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Ann
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Re: APOD: Geminid Meteors over Chile (2019 Dec 08)

Post by Ann » Sun Dec 08, 2019 1:41 pm

orin stepanek wrote:
Sun Dec 08, 2019 12:35 pm
I sometimes wonder if space debris add much to the weight of a planet? Of coarse we probably lose as much with all the space junk we put in orbit! :mrgreen:
Good question, Orin! :D

I didn't fully understand Art's answer, but I appreciated it anyway. But, Orin, I think you're wrong that Earth is losing weight with all the space junk we put in orbit. It will all eventually come down again, won't it?

So with so much debris being deposited on the Earth, and our dear old planet not shedding any of its pounds, I guess mother Earth is putting on weight and plumping up, isn't she?

Except she is pretty plump already. That's okay, dear planetary Mama, we love you just the way you are!

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Re: APOD: Geminid Meteors over Chile (2019 Dec 08)

Post by TRImmoos » Sun Dec 08, 2019 1:44 pm

Composite image. 4 hours of meteors but no star trails.

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Re: APOD: Geminid Meteors over Chile (2019 Dec 08)

Post by neufer » Sun Dec 08, 2019 2:00 pm

Ann wrote:
Sun Dec 08, 2019 1:41 pm

Orin, I think you're wrong that Earth is losing weight with all the space junk we put in orbit. It will all eventually come down again, won't it?
  • There is a lot of rocket fuel that's Gone with the Solar Wind.

    Also:
https://en.wikipedia.org/wiki/List_of_Solar_System_probes wrote:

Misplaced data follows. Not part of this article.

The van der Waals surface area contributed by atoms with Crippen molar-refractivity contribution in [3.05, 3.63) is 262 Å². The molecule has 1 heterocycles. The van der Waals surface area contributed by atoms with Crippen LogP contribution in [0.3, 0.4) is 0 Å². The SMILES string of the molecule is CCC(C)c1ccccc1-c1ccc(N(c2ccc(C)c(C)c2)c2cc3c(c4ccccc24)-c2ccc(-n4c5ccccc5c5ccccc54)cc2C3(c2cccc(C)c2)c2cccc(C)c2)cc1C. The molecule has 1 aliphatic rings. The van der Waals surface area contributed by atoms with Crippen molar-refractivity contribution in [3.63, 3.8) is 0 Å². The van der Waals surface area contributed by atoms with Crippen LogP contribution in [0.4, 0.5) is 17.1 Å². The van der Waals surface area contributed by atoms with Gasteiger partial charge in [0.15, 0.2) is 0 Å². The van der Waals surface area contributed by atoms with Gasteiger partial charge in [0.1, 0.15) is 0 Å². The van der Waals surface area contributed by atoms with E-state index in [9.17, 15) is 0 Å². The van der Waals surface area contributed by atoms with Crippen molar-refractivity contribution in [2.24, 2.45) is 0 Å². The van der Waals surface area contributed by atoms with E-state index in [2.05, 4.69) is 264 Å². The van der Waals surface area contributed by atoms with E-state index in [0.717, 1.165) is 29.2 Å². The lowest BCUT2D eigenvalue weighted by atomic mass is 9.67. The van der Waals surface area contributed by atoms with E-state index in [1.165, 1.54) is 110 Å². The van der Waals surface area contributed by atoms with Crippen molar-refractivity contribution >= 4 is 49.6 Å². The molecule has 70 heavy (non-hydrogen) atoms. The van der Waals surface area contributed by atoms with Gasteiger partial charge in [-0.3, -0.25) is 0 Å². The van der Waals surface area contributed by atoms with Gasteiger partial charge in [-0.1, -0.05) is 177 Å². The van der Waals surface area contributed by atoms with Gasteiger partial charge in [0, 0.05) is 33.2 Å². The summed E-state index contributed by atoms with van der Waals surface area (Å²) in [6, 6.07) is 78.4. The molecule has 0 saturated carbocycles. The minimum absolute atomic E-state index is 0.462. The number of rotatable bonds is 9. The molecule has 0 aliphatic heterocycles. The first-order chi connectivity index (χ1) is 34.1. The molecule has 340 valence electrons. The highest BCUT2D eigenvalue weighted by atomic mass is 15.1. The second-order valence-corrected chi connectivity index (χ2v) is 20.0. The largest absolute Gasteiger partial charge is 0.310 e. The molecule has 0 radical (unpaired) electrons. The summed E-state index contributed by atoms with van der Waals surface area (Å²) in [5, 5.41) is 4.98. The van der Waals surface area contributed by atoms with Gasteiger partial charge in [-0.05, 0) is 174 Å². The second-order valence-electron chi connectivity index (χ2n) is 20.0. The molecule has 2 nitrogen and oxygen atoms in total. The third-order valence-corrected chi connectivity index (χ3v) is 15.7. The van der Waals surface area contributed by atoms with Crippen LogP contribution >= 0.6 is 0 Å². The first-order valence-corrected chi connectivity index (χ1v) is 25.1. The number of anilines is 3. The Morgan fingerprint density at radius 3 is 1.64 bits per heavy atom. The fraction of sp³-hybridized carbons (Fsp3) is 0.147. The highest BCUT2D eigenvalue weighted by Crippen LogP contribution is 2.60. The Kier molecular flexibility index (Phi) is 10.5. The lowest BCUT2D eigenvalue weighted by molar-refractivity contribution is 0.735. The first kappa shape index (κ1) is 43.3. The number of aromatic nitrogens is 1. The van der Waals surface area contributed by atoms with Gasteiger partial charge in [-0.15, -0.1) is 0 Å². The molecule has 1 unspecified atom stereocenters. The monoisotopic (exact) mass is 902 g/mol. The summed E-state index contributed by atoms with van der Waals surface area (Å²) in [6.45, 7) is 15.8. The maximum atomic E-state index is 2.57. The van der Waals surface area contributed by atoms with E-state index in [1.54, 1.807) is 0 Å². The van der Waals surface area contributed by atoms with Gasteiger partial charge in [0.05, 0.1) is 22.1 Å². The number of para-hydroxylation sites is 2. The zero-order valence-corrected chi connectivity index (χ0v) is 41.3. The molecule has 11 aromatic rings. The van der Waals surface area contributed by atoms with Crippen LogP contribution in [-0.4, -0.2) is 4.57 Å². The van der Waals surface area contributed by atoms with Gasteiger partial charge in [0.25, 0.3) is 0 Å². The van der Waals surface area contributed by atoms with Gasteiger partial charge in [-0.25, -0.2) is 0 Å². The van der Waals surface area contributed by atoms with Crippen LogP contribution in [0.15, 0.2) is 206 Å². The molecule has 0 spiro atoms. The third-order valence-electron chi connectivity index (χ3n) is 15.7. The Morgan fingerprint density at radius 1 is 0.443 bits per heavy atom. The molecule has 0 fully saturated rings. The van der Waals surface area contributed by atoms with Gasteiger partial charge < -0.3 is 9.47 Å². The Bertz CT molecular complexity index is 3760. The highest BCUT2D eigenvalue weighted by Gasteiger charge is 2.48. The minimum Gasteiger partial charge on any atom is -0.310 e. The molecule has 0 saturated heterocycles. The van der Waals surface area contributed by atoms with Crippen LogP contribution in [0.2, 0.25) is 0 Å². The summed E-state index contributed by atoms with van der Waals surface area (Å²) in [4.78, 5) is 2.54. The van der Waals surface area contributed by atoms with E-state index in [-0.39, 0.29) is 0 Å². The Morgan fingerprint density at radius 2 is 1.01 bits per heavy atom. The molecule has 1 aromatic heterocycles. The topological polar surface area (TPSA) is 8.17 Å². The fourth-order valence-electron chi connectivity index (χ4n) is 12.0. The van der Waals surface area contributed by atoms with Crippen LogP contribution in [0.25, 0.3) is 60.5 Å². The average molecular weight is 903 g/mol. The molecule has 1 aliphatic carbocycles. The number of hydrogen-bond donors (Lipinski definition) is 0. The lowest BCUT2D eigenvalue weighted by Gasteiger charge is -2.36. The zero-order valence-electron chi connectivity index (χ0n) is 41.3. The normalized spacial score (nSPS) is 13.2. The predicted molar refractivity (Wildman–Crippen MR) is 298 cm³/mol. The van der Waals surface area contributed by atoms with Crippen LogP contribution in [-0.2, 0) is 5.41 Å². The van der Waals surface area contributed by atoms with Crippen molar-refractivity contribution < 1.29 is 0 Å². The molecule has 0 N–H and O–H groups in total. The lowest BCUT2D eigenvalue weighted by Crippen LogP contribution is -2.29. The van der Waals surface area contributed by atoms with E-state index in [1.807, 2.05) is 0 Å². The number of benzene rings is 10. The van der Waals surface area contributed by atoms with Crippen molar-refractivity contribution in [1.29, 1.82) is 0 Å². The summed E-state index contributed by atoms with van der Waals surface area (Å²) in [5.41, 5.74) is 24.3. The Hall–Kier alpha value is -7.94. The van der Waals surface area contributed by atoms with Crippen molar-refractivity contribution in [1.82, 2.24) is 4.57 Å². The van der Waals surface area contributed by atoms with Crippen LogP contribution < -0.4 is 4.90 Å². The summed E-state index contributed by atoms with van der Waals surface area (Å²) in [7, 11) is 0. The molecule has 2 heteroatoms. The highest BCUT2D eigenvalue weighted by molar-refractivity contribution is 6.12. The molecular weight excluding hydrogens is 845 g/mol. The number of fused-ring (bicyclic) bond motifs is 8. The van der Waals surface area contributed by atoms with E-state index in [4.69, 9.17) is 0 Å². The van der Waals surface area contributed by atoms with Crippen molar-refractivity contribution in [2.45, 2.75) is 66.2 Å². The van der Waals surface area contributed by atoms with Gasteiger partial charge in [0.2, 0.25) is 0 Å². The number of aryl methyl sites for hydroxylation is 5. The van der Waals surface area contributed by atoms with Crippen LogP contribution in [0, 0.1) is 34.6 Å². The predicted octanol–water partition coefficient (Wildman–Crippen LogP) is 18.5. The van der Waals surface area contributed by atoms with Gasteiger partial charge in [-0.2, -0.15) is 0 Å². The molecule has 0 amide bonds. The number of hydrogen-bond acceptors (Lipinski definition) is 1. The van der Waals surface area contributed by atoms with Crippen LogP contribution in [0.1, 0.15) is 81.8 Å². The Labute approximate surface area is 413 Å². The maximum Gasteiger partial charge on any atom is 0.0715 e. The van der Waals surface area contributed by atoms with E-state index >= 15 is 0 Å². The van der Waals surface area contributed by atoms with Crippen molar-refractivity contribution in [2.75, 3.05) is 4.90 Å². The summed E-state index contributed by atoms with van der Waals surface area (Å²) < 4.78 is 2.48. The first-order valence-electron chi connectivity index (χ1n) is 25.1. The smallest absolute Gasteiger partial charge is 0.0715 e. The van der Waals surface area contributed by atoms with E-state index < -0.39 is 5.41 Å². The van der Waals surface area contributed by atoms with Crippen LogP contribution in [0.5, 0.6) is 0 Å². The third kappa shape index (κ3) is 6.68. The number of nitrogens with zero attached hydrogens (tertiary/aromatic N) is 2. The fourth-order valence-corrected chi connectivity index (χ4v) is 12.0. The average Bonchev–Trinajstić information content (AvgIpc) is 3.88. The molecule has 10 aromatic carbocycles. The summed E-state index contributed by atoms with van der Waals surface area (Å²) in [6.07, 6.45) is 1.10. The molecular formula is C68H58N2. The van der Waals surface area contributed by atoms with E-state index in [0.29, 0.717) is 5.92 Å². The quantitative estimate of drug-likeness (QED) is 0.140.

<<This is a list of space probes that have left Earth orbit, organized by their planned destination. It includes planetary probes, solar probes, and probes to asteroids and comets, but excludes lunar missions, which are listed separately at List of lunar probes and List of Apollo missions.>>
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Chris Peterson
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Re: APOD: Geminid Meteors over Chile (2019 Dec 08)

Post by Chris Peterson » Sun Dec 08, 2019 2:29 pm

Ann wrote:
Sun Dec 08, 2019 1:41 pm
But, Orin, I think you're wrong that Earth is losing weight with all the space junk we put in orbit. It will all eventually come down again, won't it?
The vast majority of the mass of launches is in rocket fuel that never leaves the Earth at all. Most of what we launch will, in fact return. And what doesn't is a small fraction of the mass of the meteorites and interstellar dust that bombard us continuously- thousands of tons per year, and the occasional 1015 kg impactor every 100 million years or so. And we've only been sending anything into space for less than a century, and may not be doing so for more than another.

I don't think Earth's diet plan should depend upon us!
Chris

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Ann
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Re: APOD: Geminid Meteors over Chile (2019 Dec 08)

Post by Ann » Sun Dec 08, 2019 4:33 pm

I was going to say when I saw this APOD that Jupiter is very photogenic almost right in the middle of the radiant, so that it almost looks like a precious stone blasting sparkles all around it! Hey Jupiter, watch out so you don't get meteor dust in your face. (Except you don't, right? Since, just because the Earth is crossing the dust-strewn path of that old comet whatsitsname any day now doesn't mean that Jupiter is crossing that cometary path at the same time as we do, right?)

I was also going to say, look how beautiful the Pleiades are to the upper right of Jupiter! Except that, no, that's not the Pleiades. That's the Beehive cluster. The Seven Sisters are just above the horizon at far left in the APOD.

Ann